District Court Decisions
Comptel v. FCC, No. 06-1718, 2012 WL 6604528 (D.D.C. Dec. 19, 2012) (Lamberth, J.). Holding: Denying cross-motions for summary judgment and ordering FCC to file an amended declaration and Vaughn index. The court holds that "[i]t would be inappropriate for the Court to issue declaratory relief that the FCC has violated the FOIA when the Court lacks sufficient information to make this determination." It notes that plaintiff's "request may be satisfied through summary judgment."
Inst. for Pol'y Stud. v. CIA, No. 06-960, 2012 WL 3301028 (D.D.C. Aug. 14, 2012) (Lamberth, J.). Holding: Granting, in part, defendants' motion for summary judgment on the basis that certain withholdings under Exemptions 1, 2, 3 and 7(E) were proper and that plaintiff conceded other withholdings under Exemptions 2, 3, 6, 7(C), 7(D) and 7(F), and that all reasonably segregable material was released; denying plaintiff's motion to strike portions of the declarations; and ordering CIA to conduct searches for responsive records in three different directorates which were not initially searched. The court denies plaintiff's request for declaratory relief based on the CIA's failure to respond to its FOIA appeal within twenty days. The court finds that "[i]n light of the remedy of initiating a cause of action within federal court provided by FOIA, . . . declaratory judgment for the plaintiff on this point is improper." Mootness:The court denies as moot plaintiff's argument that it is entitled to declaratory relief where defendant initially denied its fee waiver request but ultimately waived fees as a matter of administrative discretion. The court determines that "the fact that plaintiff might at some point in the future file another FOIA claim and that defendant might then refuse to waive fees is no more than speculative."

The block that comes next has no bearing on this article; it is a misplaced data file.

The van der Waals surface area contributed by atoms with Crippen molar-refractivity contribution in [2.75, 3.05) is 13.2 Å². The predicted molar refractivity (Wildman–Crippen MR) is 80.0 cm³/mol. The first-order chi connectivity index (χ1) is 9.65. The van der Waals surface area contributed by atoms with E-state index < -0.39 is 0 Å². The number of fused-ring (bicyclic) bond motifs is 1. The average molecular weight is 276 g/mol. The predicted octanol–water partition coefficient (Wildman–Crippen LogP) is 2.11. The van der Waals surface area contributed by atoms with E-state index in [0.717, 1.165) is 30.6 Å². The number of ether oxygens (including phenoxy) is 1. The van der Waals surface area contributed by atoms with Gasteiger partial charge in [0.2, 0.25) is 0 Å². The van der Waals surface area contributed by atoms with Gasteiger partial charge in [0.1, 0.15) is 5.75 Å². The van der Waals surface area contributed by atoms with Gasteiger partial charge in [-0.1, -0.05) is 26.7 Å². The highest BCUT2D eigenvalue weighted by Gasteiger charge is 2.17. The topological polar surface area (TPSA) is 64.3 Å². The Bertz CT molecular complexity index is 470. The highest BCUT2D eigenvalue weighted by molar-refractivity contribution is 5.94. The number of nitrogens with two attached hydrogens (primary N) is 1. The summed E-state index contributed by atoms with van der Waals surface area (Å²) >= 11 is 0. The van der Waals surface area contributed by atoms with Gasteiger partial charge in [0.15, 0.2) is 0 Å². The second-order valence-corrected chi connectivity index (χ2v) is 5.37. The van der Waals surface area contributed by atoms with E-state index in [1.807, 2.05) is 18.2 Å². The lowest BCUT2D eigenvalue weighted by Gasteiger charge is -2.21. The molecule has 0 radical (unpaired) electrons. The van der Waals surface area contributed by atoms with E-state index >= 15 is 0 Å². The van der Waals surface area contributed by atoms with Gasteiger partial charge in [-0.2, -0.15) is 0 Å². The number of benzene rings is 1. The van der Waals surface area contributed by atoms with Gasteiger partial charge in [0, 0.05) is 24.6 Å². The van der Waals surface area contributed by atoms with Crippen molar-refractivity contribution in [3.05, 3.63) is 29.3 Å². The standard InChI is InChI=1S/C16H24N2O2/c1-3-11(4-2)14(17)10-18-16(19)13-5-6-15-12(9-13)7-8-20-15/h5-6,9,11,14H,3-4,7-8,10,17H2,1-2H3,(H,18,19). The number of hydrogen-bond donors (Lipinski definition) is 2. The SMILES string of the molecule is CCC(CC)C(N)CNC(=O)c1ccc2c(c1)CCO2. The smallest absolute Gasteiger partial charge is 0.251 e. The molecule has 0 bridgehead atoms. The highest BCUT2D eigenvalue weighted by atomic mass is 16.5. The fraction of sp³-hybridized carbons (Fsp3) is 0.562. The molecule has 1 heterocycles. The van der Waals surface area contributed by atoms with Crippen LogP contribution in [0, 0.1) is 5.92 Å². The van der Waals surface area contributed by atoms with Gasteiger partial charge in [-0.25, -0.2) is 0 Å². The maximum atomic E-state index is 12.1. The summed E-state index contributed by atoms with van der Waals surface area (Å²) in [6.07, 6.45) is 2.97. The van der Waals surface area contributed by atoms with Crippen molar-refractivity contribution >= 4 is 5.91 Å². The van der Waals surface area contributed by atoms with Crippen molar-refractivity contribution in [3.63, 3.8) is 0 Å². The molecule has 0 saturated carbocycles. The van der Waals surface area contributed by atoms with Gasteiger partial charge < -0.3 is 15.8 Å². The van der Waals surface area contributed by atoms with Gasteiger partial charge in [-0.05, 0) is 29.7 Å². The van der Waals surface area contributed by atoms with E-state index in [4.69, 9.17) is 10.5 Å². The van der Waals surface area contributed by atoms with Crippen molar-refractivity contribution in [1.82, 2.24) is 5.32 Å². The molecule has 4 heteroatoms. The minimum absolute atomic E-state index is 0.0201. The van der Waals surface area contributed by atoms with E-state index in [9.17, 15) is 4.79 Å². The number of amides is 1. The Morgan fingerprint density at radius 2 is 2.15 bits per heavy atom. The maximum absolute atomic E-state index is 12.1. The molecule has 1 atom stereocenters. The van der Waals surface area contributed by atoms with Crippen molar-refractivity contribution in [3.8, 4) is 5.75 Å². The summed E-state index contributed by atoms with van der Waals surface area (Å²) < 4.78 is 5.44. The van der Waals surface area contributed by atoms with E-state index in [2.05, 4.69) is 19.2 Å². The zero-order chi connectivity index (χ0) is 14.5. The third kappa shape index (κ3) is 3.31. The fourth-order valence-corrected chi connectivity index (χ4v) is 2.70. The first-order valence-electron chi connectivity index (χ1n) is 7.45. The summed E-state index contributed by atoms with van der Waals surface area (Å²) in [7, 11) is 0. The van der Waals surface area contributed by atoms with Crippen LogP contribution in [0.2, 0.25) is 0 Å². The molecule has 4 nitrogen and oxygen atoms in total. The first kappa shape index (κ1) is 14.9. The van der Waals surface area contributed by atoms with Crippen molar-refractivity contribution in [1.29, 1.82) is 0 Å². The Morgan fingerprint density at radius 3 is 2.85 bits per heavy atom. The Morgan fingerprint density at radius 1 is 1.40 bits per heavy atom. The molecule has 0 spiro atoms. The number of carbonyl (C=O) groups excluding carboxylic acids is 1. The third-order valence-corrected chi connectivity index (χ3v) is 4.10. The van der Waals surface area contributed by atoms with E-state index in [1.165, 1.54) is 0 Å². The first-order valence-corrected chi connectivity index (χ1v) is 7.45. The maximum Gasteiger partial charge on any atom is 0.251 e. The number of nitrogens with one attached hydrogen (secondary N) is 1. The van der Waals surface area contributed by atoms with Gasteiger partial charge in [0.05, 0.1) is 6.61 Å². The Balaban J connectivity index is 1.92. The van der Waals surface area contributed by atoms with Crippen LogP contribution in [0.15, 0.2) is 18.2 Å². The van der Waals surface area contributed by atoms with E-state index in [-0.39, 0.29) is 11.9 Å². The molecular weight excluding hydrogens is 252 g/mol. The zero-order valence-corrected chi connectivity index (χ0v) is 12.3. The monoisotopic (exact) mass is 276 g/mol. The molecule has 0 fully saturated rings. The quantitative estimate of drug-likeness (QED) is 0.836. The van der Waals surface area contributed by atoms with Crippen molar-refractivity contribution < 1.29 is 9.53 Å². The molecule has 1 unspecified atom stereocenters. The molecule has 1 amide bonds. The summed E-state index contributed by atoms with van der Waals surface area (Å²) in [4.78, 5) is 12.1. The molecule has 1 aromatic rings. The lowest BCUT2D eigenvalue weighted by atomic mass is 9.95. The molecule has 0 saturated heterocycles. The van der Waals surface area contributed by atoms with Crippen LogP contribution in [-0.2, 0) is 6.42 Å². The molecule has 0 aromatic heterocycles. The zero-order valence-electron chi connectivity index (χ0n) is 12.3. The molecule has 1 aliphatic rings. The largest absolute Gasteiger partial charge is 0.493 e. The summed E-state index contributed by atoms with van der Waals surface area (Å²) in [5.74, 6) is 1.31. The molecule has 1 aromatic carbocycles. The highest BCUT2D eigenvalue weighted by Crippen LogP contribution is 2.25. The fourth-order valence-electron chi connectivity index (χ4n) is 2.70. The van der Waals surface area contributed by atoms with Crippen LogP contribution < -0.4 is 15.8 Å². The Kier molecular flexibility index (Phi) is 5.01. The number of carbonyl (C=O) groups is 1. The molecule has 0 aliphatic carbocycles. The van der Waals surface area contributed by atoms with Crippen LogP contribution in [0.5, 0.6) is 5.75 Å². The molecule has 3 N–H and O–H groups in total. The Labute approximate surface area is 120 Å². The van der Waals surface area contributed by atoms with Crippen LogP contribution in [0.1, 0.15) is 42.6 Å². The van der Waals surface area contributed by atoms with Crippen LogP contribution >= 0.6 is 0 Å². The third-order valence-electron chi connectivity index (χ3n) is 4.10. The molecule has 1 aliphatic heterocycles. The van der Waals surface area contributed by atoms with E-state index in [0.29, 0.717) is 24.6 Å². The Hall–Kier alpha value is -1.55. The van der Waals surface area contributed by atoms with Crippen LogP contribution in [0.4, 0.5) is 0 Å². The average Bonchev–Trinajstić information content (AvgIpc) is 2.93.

Hajro v. U.S. Citizenship & Immigration Servs., No. 08-1350, 2011 U.S. Dist. LEXIS 117964 (N.D. Cal. Oct. 12, 2011) (Grewal,Mag.). Holding: Dismissing FOIA claims brought against individual defendants; holding that party who did not submit FOIA request at issue has standing to assert a "pattern or practice" claim under FOIA; granting declaratory relief that defendant engaged in pattern or practice of failing to abide by FOIA; granting plaintiffs' request for injunctive relief; concluding that defendant is required to release certain non-exempt information previously withheld pursuant to Exemption 5; concluding defendant's FOIA processing policy violates a previous settlement agreement as well as the terms of the Administrative Procedure Act (APA) and the FOIA; dismissing a claim brought under APA; and granting partial summary judgment to defendants on plaintiffs' equal protection claims. The court awards summary judgment to plaintiffs on the basis that they have "establish[ed] a pattern or practice of FOIA violations" by USCIS's actions in repeatedly exceeding the twenty-day response time for requests. The court finds that "[d]efendants have not offered evidence to the contrary, pointed out inconsistencies in the record that would suggest a genuine issue of fact for trial, or come forward with even assertions that USCIS is in compliance with the timing requirements of FOIA." With respect to plaintiffs' request for a permanent injunction, the court notes that such relief is available "in order to remedy a pattern and practice of FOIA violations by an agency where there is 'a probability that alleged illegal conduct will recur in the future.'" Here, the court finds that injunctive relief is warranted based on the "repeated occurrence of the delays and lack of any indication by Defendants of efforts to cease such violations in the future," "the history of past violations by USCIS and its predecessor agency," and the fact that "the effect on the public of disclosure or nondisclosure is substantial where the information sought is not available through any other means." Based on these findings, the court grants plaintiffs' request for injunctive relief and "require[es] USCIS to: 1) provide a copy of the requestor's file within the twenty-day time limit mandated by 5 U.S.C. §552(a)(6)(A); and 2) give the written notice mandated by 5 U.S.C. §552 (a)(6)(B) if an extension of time is needed due to 'unusual circumstances.'"